In a modern world of UI and graphic design, no one can hardly imagine a user interface without an icon. Starting from the early pre-IT era we were using icons even though we never used this exact meaning. Traffic signs, metro signs, emergency exit circuits were widely used in our everyday life.
Later, with the appearance of a Windows XP, a true problem of visualizing the actual meaning of an icon, that started replacing the classic button, arisen. Design of an icon became a complex routine and many designers had to create a hugely sized image first and then trim it down to a smaller vector version.
Nowadays, as we started getting more and more information from a screen (websites, messengers, aggregators), icons moved into a process of simplification. Already in a first iPhone, icons became highly detailed, had a flat design and calm colours. Then, an OS for Windows Phone and Windows 8 Metro interface went on stage. One colour to represent one object, no shadows, no-way a 3D or other complex forms.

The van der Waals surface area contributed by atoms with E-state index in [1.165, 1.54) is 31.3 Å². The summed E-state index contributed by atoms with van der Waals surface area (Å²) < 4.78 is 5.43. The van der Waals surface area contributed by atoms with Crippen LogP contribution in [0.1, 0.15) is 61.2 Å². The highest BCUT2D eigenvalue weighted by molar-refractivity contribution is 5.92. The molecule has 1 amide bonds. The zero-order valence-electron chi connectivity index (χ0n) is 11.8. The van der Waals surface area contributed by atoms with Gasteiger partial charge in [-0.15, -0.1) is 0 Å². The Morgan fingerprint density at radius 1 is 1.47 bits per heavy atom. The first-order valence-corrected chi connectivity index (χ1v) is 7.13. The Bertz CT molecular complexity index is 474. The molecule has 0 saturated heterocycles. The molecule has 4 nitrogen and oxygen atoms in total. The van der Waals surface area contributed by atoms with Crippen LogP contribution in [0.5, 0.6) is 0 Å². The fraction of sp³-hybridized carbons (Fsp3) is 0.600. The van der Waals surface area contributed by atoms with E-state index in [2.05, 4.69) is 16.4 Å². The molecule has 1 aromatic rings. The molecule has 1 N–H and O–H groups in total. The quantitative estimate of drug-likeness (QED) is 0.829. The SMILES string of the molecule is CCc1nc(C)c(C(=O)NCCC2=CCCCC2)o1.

Many graphic designers started to create simplified icons as a set of libraries that devalued the process of creating a unique icon itself.
Anyone can go now to Iconfinder or Flaticon and select an icon set he need from a dozen of choices.
And that’s it – you simply getting almost any icon for free or for a tiny sum of cash without a fear of seeing the same on another website or app.